6 – Visit loved ones
If you spend very little time outside of your home, then it can be easy to begin to feel isolated and shut out from the rest of the world. Seeing photos of friends and family online and hearing them talk on the phone is one thing but being able to visit their homes yourself – even for a cup of tea and a quick catch up can really help you start to feel more connected and centred.
7 – Embrace culture
A common source of sadness in old age is longing for the things that used to keep you entertained. Whether you enjoyed live music, art, comedy, drama or perhaps visiting museums, aging creatively can help you to feel good, keep your brain stimulated and rekindle old interests by making time to engage with culture and the arts.
8 – Make new friendships
Making new social connections can be a challenge as we get older. Our networks of colleagues, school friends and family change as we grow old and plugging the gaps in our social circles when we are less active in our day to day lives can be hard. Despite these challenges, making new friendships can make a huge and profound impact on your life giving you an outlet to share your stories, thoughts, frustrations and unique world view. Engaging in new hobbies, clubs and societies can be one way to connect with new people as well as considering companionship (see below).
9 – Keep up to date with technology
Technology has come a long way in the past few decades and the internet has opened up all kinds of possibilities. However, the internet and computer technology move quickly and can be a scary and confusing place if you have little experience with it. Using the internet can keep you up to date with news, allow you to connect with your friends and family through social media, can be used to read books and watch videos, do shopping and so much more. Asking for help from friends and family to show you how to get started can be a good place to start. Some local councils also run free classes where they help older people get to grips with new technology and its uses.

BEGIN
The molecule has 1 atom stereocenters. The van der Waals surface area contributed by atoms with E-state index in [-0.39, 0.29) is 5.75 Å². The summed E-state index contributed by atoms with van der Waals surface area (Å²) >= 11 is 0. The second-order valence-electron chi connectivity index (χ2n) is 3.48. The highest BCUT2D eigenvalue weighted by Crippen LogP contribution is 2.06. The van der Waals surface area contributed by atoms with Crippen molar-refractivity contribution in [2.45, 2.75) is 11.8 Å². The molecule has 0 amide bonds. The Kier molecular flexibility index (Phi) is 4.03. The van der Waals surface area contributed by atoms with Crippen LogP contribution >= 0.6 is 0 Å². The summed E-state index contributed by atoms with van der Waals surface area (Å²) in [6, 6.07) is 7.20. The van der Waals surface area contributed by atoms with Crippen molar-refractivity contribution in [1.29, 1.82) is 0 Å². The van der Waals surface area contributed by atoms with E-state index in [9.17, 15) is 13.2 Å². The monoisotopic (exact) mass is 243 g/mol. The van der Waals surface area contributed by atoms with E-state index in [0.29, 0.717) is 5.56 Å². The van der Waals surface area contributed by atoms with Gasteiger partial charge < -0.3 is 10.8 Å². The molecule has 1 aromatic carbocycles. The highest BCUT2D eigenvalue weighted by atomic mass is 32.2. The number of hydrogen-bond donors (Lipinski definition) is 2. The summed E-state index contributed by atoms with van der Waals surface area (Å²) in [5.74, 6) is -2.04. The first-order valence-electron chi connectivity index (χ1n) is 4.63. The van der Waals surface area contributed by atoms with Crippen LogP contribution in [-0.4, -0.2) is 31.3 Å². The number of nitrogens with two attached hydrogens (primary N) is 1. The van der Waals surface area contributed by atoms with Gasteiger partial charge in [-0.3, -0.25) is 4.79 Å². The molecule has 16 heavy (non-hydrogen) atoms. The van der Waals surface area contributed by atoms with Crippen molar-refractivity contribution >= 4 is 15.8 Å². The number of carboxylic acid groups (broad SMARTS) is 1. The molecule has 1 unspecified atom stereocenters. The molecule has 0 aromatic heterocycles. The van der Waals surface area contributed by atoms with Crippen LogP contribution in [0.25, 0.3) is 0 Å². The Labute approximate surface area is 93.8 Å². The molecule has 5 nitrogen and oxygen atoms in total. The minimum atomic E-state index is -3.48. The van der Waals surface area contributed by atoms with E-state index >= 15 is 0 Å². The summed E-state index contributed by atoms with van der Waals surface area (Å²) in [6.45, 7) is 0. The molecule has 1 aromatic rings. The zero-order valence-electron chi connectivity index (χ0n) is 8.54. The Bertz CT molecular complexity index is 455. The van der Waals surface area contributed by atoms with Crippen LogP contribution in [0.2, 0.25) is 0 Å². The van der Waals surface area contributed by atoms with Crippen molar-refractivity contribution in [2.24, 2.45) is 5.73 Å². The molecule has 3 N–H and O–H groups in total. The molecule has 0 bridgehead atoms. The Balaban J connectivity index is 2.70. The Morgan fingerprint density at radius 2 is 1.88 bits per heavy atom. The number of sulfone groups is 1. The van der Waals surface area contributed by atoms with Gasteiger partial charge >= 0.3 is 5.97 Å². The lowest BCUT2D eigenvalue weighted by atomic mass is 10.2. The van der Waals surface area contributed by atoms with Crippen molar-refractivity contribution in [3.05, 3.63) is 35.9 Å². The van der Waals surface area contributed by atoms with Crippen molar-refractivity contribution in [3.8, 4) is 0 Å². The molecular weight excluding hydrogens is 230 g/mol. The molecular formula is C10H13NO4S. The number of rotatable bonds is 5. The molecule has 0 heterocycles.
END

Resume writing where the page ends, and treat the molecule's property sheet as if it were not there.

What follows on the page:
10 – Consider companionship and non-medical home care
Companionship is care that involves almost anything that isn’t medical or personal. It could be something as simple as having someone to visit the cinema with, play a board game with, watch television with or take you to hospital appointments and to visit family. They can also help you with light tasks around the home such as cooking fresh meals, doing ironing or making the bed for you that can help you’re home stay well-maintained.
Here at Senior Help, our companions are all experienced, deeply committed and passionate about enabling everyone to maintain their independence and enjoy later life. To find out more about how we can help you, please call us on 0800 254 5046, email us on firstname.lastname@example.org or visit our website http://www.seniorhelp.org.uk/.